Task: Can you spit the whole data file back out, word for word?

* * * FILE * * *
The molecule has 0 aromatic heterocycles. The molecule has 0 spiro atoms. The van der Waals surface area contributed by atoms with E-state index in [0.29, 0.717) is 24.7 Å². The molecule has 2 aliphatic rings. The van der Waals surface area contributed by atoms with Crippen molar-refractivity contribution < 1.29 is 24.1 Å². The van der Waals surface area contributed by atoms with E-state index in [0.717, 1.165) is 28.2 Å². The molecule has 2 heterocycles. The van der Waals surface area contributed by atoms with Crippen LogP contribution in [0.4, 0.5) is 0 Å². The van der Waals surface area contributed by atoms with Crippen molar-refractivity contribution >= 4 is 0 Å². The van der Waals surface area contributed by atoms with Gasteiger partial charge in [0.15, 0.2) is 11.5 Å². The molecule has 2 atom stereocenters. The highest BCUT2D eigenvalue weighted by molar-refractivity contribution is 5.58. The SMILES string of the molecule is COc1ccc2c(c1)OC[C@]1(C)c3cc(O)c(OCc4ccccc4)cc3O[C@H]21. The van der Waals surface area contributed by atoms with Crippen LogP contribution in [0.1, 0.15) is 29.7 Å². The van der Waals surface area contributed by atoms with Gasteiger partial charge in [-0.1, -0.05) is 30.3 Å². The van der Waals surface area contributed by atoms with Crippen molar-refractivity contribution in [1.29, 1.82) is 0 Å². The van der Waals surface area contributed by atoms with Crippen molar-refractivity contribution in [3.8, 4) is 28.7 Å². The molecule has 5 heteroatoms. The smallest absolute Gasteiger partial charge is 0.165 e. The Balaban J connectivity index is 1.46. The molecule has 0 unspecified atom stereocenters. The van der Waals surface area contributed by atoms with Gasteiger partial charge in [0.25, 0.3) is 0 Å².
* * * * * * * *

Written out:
The molecule has 0 aromatic heterocycles. The molecule has 0 spiro atoms. The van der Waals surface area contributed by atoms with E-state index in [0.29, 0.717) is 24.7 Å². The molecule has 2 aliphatic rings. The van der Waals surface area contributed by atoms with Crippen molar-refractivity contribution < 1.29 is 24.1 Å². The van der Waals surface area contributed by atoms with E-state index in [0.717, 1.165) is 28.2 Å². The molecule has 2 heterocycles. The van der Waals surface area contributed by atoms with Crippen LogP contribution in [0.4, 0.5) is 0 Å². The van der Waals surface area contributed by atoms with Crippen molar-refractivity contribution >= 4 is 0 Å². The van der Waals surface area contributed by atoms with Gasteiger partial charge in [0.15, 0.2) is 11.5 Å². The molecule has 2 atom stereocenters. The highest BCUT2D eigenvalue weighted by molar-refractivity contribution is 5.58. The SMILES string of the molecule is COc1ccc2c(c1)OC[C@]1(C)c3cc(O)c(OCc4ccccc4)cc3O[C@H]21. The van der Waals surface area contributed by atoms with Crippen LogP contribution in [0.1, 0.15) is 29.7 Å². The van der Waals surface area contributed by atoms with Gasteiger partial charge in [-0.1, -0.05) is 30.3 Å². The van der Waals surface area contributed by atoms with Crippen molar-refractivity contribution in [1.29, 1.82) is 0 Å². The van der Waals surface area contributed by atoms with Crippen molar-refractivity contribution in [3.8, 4) is 28.7 Å². The molecule has 5 heteroatoms. The smallest absolute Gasteiger partial charge is 0.165 e. The Balaban J connectivity index is 1.46. The molecule has 0 unspecified atom stereocenters. The van der Waals surface area contributed by atoms with Gasteiger partial charge in [0.25, 0.3) is 0 Å².